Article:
The Los Angeles City Council has ordered the city attorney to write an ordinance prohibiting the illegal possession of catalytic converters in the city in a bid to stem a five-year spike in thefts.

“It’s a crime that happens to constituents in our community that hurts people and that we’re allowing, we’re not acting on, if we don’t pass it today,” said Councilman John Lee, who has co-filed the motion.

According to the motion, which passed an 8-4 vote, 972 catalytic converters were reported stolen citywide in 2018. In 2022, the city reported nearly 8,000 catalytic converter thefts, an increase of nearly 728% in the past five years alone.

The robbery was captured in broad daylight by a security camera from the house where he was parked. The suspect fled.

“This is a common sense measure that simply gives law enforcement an additional tool that will protect our communities from rampant and damaging theft,” Lee said.

The order would require a person in possession of an unconnected catalytic converter to present a valid form of documentation showing that they are in lawful possession of the device.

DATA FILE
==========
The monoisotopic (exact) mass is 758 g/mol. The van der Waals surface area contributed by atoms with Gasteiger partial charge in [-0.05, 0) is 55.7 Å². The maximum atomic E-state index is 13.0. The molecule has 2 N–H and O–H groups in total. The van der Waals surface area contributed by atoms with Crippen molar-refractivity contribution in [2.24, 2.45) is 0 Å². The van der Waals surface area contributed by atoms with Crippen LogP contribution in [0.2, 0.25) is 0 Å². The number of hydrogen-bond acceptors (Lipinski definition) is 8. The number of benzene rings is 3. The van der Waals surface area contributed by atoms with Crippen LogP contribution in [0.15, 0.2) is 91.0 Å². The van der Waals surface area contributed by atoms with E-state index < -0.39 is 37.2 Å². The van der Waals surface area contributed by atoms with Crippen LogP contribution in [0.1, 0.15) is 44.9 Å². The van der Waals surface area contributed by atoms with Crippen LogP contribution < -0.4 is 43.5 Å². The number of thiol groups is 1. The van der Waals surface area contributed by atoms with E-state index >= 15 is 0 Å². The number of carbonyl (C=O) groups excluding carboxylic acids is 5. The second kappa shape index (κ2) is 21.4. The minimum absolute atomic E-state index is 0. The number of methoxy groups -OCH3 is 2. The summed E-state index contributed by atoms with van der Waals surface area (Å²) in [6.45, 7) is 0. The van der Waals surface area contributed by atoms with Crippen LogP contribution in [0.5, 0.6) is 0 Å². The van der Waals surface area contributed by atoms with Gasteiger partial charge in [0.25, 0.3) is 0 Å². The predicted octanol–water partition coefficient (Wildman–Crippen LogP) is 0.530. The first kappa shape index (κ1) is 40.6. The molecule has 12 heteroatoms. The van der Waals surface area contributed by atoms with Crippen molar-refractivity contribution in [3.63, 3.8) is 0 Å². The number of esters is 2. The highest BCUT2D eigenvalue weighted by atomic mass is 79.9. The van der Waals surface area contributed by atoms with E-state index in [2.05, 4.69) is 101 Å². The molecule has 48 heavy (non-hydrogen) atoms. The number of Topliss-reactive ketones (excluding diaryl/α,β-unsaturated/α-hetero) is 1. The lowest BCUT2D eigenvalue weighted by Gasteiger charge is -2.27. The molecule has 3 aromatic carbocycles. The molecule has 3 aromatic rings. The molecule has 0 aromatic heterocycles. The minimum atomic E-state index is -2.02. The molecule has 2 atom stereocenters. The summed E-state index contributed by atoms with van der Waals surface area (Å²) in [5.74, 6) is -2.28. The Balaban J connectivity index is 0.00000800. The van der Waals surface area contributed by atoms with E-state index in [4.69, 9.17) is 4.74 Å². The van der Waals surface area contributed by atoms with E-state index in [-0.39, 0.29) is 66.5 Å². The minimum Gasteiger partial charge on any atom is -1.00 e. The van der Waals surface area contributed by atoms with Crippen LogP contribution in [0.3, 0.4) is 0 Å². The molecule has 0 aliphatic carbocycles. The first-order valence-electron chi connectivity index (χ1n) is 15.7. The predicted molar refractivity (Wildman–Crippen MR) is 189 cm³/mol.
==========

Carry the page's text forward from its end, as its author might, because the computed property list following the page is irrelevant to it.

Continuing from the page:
A catalytic converter is an exhaust emissions control device that converts toxic gases and pollutants contained in the exhaust gases of an internal combustion engine into less toxic pollutants, depending on the motion.

“Catalytic converter thefts are on the rise nationwide, and California has the dubious honor of leading the nation in the number of converters stolen,” according to the motion. “Due to the outdoor location and the use of precious precious metals, these devices are a target for thieves.”

Councilwoman Eunisses Hernandez, who opposed the ordinance, rejected Lee’s proposal, saying the ordinance “would not make our city safer” or prevent the theft of catalytic converters.

“This ordinance is costing the city dearly,” Hernandez said. ‘It will lead to more cases for the city attorney. This will result in more money spent in the courts and more money spent on public defenders.

The replacement of this piece is a very high expense for the victims of this crime. This is why the authorities have developed strategies to avoid or reduce this type of theft.

He also asked, if the motion is approved, that the city conduct a study on the impacts of the ordinance, believing that members of the black, Latino, Native American and immigrant communities would be the most affected.

Council members Marqueece Harris-Dawson, Nithya Raman, Hugo Soto-Martinez and Hernandez voted against the ordinance by an 8-4 vote.

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